Across the Avenue

Across Mass Ave
a young girl
well dressed, stands tall
rosy with health.

Beginning at our street
it was a class border
of what the leader of the Young
Episcopals called a slum.

A mixed ethnic area

(mostly Irish, though
no lace curtain ones)

to Beacon Street and north
the Somerville 3-deckers.

The girl was one of her class
among the handsome young men
confident, of course entitled
(boarding schools, camps and colleges)
to direct Finance and State.
We didn’t think of class,
instead it was a revelation:

The kids there are different!

We were taught in the 1930s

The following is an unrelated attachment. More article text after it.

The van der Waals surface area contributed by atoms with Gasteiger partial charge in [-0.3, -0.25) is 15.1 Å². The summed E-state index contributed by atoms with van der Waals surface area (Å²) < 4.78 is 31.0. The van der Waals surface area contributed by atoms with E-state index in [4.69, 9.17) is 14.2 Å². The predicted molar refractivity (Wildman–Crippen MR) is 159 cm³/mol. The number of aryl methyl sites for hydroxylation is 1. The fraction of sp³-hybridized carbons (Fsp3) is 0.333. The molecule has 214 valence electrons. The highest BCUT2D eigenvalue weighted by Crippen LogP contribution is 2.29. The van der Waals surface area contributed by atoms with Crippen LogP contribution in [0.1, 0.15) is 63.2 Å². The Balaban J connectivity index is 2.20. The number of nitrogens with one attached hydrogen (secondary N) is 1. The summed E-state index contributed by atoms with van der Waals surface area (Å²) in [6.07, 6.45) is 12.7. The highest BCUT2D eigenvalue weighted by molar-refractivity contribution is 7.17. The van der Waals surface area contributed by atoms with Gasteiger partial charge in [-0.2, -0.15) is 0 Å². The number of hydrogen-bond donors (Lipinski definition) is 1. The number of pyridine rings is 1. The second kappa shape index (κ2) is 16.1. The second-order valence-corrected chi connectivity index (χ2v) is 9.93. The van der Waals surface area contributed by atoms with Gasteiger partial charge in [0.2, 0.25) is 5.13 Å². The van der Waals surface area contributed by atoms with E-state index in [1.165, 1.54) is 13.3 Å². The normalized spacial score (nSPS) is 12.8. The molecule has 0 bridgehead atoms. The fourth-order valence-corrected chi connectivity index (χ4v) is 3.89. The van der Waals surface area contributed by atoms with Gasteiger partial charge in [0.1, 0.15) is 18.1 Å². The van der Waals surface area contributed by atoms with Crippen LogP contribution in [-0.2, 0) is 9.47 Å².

ours was a classless country
red, white and blue.

When our neighbor reported
what the minister’s assistant said
we were all considerably shocked.

How could he say that!

Robert A. Davies has published in recent years largely online. He has been writing poems seriously since 1969. He has published Timber, Tracks in Oregon, Melons and Mendelssohn, and Bluff Hollow. He was co-editor of Mr. Cogito for about 20 years. He has recently appeared in Dissident Voice and Windfall He can be reached at: Read other articles by Robert A..